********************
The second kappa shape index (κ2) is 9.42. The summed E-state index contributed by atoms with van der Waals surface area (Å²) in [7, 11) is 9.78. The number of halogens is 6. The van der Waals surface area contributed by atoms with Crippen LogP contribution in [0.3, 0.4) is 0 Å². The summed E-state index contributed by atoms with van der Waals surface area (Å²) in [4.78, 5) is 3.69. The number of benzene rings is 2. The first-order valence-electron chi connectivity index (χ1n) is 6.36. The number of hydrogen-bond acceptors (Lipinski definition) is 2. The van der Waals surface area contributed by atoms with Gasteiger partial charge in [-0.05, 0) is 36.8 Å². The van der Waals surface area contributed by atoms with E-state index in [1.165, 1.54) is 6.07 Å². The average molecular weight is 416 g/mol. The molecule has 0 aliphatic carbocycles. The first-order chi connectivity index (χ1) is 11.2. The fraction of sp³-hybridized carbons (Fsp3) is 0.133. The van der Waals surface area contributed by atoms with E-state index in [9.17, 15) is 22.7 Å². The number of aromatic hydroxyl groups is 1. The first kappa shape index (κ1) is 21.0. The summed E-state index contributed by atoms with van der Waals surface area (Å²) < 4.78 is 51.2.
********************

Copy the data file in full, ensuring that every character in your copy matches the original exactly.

The second kappa shape index (κ2) is 9.42. The summed E-state index contributed by atoms with van der Waals surface area (Å²) in [7, 11) is 9.78. The number of halogens is 6. The van der Waals surface area contributed by atoms with Crippen LogP contribution in [0.3, 0.4) is 0 Å². The summed E-state index contributed by atoms with van der Waals surface area (Å²) in [4.78, 5) is 3.69. The number of benzene rings is 2. The first-order valence-electron chi connectivity index (χ1n) is 6.36. The number of hydrogen-bond acceptors (Lipinski definition) is 2. The van der Waals surface area contributed by atoms with Gasteiger partial charge in [-0.05, 0) is 36.8 Å². The van der Waals surface area contributed by atoms with E-state index in [1.165, 1.54) is 6.07 Å². The average molecular weight is 416 g/mol. The molecule has 0 aliphatic carbocycles. The first-order chi connectivity index (χ1) is 11.2. The fraction of sp³-hybridized carbons (Fsp3) is 0.133. The van der Waals surface area contributed by atoms with E-state index in [9.17, 15) is 22.7 Å². The number of aromatic hydroxyl groups is 1. The first kappa shape index (κ1) is 21.0. The summed E-state index contributed by atoms with van der Waals surface area (Å²) < 4.78 is 51.2.